I’ve just added a handy tag for Chinese jokes, that transpires to comprise a majority of my posts—hours of harmless fun for all the family.
I’m not going to try and work out how to introduce sub-headings into such tags, but here’s a simple list of how they might look for this one:
Call me a nerd [You’re a nerd—Ed.], but I’ve always loved indexing. After graduating—just as orchestras were mysteriously beginning to consider paying me to play the violin—I indexed books for Cambridge UP (notably for the Tang volumes of The Cambridge history of China), relishing the task of compiling hand-written index-cards (imagine that). Since I began writing my own books, I’ve always enjoyed indexing them too—it’s so good if authors can compile their own indexes, as detailed knowledge of your text can produce a much more instructive result, highlighting themes that may not always reveal themselves through a simple search for particular words. And they can give a real flavour of the subject. Again we return to taxonomy.
Pedantry and frivolity can go hand in hand. With sub-editors either indulgent or distracted, I’ve generally managed to sneak in a few entertaining entries. Alphabetical order can further create random and stimulating associations. I made an early foray in my index for Folk music of China:
- temples (Fujian, Hebei, Shanxi; see also temple music)
- Temple, Shirley
A couple of nice sequences in Plucking the winds:
- Beethoven: author despairingly sings gongche mnemonics to
- birth-control policy
- blind musicians
- Valerio, Father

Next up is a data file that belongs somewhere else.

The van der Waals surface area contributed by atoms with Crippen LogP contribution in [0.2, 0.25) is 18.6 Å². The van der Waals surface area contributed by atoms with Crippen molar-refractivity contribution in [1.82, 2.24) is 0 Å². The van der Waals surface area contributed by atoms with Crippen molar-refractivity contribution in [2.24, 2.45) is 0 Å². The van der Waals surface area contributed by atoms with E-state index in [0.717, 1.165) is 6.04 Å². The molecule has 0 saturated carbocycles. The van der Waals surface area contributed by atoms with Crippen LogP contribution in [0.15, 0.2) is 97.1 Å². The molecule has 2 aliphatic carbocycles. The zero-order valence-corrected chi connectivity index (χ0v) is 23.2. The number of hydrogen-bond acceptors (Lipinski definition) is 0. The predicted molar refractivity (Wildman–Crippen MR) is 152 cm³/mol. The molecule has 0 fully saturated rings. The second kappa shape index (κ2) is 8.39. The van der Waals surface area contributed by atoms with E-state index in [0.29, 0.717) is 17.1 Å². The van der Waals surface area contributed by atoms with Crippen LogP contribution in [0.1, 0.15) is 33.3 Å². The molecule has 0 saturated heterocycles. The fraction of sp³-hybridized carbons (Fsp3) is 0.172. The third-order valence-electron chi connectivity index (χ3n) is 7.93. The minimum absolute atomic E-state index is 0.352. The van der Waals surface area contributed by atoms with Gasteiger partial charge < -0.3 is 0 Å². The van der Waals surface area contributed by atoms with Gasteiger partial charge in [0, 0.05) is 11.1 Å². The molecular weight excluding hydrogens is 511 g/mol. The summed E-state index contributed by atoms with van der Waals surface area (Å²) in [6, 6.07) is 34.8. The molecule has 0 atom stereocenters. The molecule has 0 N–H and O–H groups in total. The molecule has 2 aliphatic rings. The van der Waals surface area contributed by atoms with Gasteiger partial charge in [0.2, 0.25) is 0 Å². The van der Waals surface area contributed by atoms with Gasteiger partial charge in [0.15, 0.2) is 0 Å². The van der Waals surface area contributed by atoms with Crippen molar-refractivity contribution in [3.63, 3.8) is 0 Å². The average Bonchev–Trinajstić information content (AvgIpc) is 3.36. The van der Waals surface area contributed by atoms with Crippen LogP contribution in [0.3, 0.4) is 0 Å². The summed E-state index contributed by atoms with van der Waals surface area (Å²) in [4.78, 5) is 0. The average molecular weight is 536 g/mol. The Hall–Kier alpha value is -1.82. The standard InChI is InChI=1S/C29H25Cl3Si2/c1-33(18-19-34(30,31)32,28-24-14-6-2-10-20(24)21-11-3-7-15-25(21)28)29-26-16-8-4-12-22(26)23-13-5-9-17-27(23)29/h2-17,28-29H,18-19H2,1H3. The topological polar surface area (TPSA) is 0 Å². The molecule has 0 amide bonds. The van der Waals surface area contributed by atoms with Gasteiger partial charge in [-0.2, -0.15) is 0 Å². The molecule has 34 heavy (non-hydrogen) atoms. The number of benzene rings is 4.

- Verona, missionary base
- viola jokes
- Vivaldi, disparaged
In Ritual and music of north China:
- coal mining
- commune system
- concert performances
- contests, official
- Cui Jian
- cultural authorities
- Cultural Revolution
In Daoist priests of the Li family I like the sequences
- educated youth
- vocal liturgy
One entry that I inexplicably omitted to include is
- Scunthorpe, doing a Messiah in; compared unfavorably to stay in Venice with Daoists, 337
Slonimsky’s brilliant A Lexicon of musical invective (a genuinely instructive caveat to our contingent aesthetic judgments) has a hilarious index (“Invecticon”)—here’s a sample:
While we’re on the subject of research (um) tools, the glossaries of the Barry Mackenzie cartoon books are masterpieces of indiscreet linguistic erudition:
physical strength 231
aeronautic capability 232
Corsodyl Mouthwash, brand ambassadorship of 24
(buy Corsodyl Mouthwash, the best mouthwash there is)
Countryfile, that woman who sued 10
backward unachievers of 24
“development” in 15–16 […]
sex in 2n
starvation in 228
I keep trying to encourage Chinese publishers to include indexes—they would make a really valuable resource.
For more on wacky indexing, see here.
While I’m here, it’s great to be able to cross-reference and give links online (as you can see in this very post)—which in a work published on paper would have to be a tedious footnote or a laborious URL. Not to mention publishing colour photos and maps. AND what’s more, unlike traditional publishing, we can continue editing them. Hooray for modern life!
Anyway, enjoy all the Chinese jokes.